“Well,” Trump replied, “it will go down to zero, ultimately.”
This reply, while flippant, is not demonstrably incorrect. It may well be the case that the novel coronavirus is eventually eradicated entirely, though that’s trickier than it may seem. The flu strain at the center of the 1918 pandemic, for example, still circulates and is included in annual flu shots. Eradicating viruses entirely is hard to do, as doctors who have battled the spread of polio can attest.
But while Trump’s reply demonstrates a remarkable optimism, it’s also completely disingenuous. His comments in February weren’t a vague assertion that the threat posed by the virus would pass. Instead, they were an assertion that the government was capably containing the virus and that the number of cases already presented would quickly winnow away.
Obviously, he was wrong.
That comment on Feb. 26 was not the first time he had claimed that the virus would simply dissipate.
Feb. 10. Said during a meeting with governors. Cases at the end of that day, according to data from Johns Hopkins University: 12.
“Now, the virus that we’re talking about having to do — you know, a lot of people think that goes away in April with the heat — as the heat comes in. Typically, that will go away in April.”
Note the prediction here: The virus would go away by April.
Feb. 25. Said during a roundtable in New Delhi. Cases: 53.
“[China is] getting it more and more under control. So I think that’s a problem that’s going to go away.”
Feb. 26. Trump made the comment referred to by Acosta during a coronavirus news briefing. Cases: 59 (including passengers repatriated from a cruise ship).
“Again, when you have 15 people, and the 15 within a couple of days is going to be down to close to zero, that’s a pretty good job we’ve done.”
A key point here is that Trump predicted the virus would go away within a couple of days. So Trump’s “it will go down to zero, ultimately” clearly misrepresents what he said at the time.
Feb. 27. Said during a photo opportunity at the White House. Cases: 60.
“We have done an incredible job. We’re going to continue. It’s going to disappear. One day — it’s like a miracle — it will disappear. And from our shores, we — you know, it could get worse before it gets better. It could maybe go away. We’ll see what happens. Nobody really knows. The fact is, the greatest experts — I’ve spoken to them all. Nobody really knows.”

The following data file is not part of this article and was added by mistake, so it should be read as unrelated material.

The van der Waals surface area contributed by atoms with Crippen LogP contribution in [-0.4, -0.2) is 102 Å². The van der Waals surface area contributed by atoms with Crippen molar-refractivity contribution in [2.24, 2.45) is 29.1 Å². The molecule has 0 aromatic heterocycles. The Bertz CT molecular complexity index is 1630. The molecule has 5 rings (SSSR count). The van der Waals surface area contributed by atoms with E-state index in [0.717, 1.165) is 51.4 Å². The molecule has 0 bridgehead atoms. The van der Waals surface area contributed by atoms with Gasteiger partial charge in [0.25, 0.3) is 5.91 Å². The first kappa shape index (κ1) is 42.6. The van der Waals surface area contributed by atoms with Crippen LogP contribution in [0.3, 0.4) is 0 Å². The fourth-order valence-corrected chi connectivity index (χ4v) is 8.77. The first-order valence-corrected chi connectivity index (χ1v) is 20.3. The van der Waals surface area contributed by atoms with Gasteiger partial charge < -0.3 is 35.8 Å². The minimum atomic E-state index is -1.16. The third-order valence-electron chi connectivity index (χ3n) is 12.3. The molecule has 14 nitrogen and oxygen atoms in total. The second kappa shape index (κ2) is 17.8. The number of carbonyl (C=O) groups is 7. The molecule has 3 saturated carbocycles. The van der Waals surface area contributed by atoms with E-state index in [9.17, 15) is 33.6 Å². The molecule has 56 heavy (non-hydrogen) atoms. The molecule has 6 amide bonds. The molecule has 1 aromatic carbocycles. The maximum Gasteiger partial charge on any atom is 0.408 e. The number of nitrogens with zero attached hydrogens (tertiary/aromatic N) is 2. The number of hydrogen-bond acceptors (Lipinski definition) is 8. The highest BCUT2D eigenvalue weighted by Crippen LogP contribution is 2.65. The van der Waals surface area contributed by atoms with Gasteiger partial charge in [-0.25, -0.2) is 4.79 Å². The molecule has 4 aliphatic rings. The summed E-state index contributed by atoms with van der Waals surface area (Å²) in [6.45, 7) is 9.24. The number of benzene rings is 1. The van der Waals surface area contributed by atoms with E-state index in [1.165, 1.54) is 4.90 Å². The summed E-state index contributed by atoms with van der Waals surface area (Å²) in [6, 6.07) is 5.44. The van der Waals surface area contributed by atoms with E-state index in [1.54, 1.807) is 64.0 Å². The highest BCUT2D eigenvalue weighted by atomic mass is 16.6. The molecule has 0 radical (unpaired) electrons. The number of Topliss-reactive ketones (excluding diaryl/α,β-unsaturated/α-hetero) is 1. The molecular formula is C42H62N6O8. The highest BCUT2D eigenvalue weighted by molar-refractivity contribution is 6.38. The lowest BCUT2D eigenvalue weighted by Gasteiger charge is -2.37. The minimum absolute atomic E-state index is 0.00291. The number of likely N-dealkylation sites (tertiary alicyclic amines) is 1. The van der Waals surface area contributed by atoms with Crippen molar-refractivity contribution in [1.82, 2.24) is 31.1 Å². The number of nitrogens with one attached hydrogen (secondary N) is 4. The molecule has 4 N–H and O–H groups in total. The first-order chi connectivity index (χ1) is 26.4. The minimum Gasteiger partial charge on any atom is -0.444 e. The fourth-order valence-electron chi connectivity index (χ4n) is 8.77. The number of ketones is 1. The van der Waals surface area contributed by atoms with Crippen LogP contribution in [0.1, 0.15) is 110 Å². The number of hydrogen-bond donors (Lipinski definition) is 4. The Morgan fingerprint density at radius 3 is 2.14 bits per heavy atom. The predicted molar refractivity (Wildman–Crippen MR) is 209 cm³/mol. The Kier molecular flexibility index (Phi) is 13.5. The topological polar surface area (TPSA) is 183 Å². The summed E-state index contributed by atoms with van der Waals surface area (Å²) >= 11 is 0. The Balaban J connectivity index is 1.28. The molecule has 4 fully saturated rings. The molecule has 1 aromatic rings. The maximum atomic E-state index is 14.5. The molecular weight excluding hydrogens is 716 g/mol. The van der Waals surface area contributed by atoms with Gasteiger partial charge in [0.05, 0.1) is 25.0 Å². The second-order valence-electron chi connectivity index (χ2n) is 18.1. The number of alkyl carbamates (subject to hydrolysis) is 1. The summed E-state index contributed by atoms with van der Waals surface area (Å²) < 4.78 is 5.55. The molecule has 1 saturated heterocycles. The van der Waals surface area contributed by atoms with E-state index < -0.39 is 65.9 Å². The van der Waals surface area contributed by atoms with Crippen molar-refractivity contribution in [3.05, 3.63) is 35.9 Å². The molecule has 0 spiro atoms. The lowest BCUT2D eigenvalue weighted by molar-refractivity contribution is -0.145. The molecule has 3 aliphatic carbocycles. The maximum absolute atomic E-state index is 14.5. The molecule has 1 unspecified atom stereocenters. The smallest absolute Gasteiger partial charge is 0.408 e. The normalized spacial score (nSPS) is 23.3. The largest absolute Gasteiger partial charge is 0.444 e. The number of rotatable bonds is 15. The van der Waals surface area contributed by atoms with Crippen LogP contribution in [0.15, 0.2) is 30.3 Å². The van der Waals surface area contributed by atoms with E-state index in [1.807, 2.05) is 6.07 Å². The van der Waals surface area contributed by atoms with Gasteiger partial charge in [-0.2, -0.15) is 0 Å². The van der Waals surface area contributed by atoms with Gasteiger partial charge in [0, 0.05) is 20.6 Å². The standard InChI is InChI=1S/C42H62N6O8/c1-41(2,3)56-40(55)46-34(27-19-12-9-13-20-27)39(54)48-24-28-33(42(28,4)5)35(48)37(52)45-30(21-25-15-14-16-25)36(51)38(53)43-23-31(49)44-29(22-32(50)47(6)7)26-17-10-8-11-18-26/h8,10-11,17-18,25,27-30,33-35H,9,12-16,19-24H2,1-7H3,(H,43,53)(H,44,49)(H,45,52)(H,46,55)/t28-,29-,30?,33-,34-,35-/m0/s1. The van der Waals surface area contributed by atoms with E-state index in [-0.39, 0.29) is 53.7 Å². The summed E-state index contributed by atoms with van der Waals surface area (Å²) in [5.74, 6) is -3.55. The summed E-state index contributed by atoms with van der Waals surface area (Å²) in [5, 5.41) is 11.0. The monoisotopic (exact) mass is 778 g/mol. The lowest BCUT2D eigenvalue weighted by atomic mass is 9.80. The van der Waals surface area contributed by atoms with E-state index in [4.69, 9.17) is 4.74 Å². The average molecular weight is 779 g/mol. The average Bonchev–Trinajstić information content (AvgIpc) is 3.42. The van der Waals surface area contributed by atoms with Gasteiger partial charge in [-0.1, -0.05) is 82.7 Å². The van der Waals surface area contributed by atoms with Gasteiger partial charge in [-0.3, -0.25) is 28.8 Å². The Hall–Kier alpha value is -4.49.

March 6. Said during a bill signing. Cases: 278. Deaths: 14.
“It’ll go away.”
March 10. Said during a meeting on Capitol Hill. Cases: 959. Deaths: 28.
“We’re prepared, and we’re doing a great job with it. And it will go away. Just stay calm. It will go away.”
March 12. Said during a bilateral meeting. Cases: 1,663. Deaths: 40.
“You know, we need a little a separation until such time as this goes away. It’s going to go away. It’s going to go way. I was watching [former FDA administrator] Scott [Gottlieb] — I was watching Scott this morning, and he was saying within two months. … It’s going away. We want it to go away with very, very few deaths.”
Predicted to go away within two months.
March 30. Said during a coronavirus news briefing. Cases: 161,807. Deaths: 2,978.
“It will go away. You know it — you know it is going away, and it will go away. And we’re going to have a great victory. … I want to have our country be calm and strong, and fight and win, and it will go away.”
March 31. Said during a coronavirus news briefing. Cases: 188,172. Deaths: 3,873.
“It’s going to go away, hopefully at the end of the month. And, if not, hopefully it will be soon after that.”
Predicted to go away by the end of April.
April 3. Said during a coronavirus news briefing. Cases: 275,586. Deaths: 7,087.
“It is going to go away. It is going away. … I said it’s going away, and it is going away.”
April 7. Said during a coronavirus news briefing. Cases: 396,223. Deaths: 12,722.
“It did go — it will go away. … The cases really didn’t build up for a while. But you have to understand, I’m a cheerleader for this country. I don’t want to create havoc and shock and everything else.”
April 28. Later in Tuesday’s news conference, Trump again claimed that the virus would simply go away, just as he had two months and two days earlier, when there were those 15 cases that would be gone in a few days.
“I think what happens is it’s going to go away. This is going to go away.”
The number of cases and deaths at the end of the day on April 28 is not yet known. As of writing, Johns Hopkins counts nearly 58,000 dead and 1,004,908 confirmed cases — nearly 67,000 cases for every case Trump discussed on Feb. 26.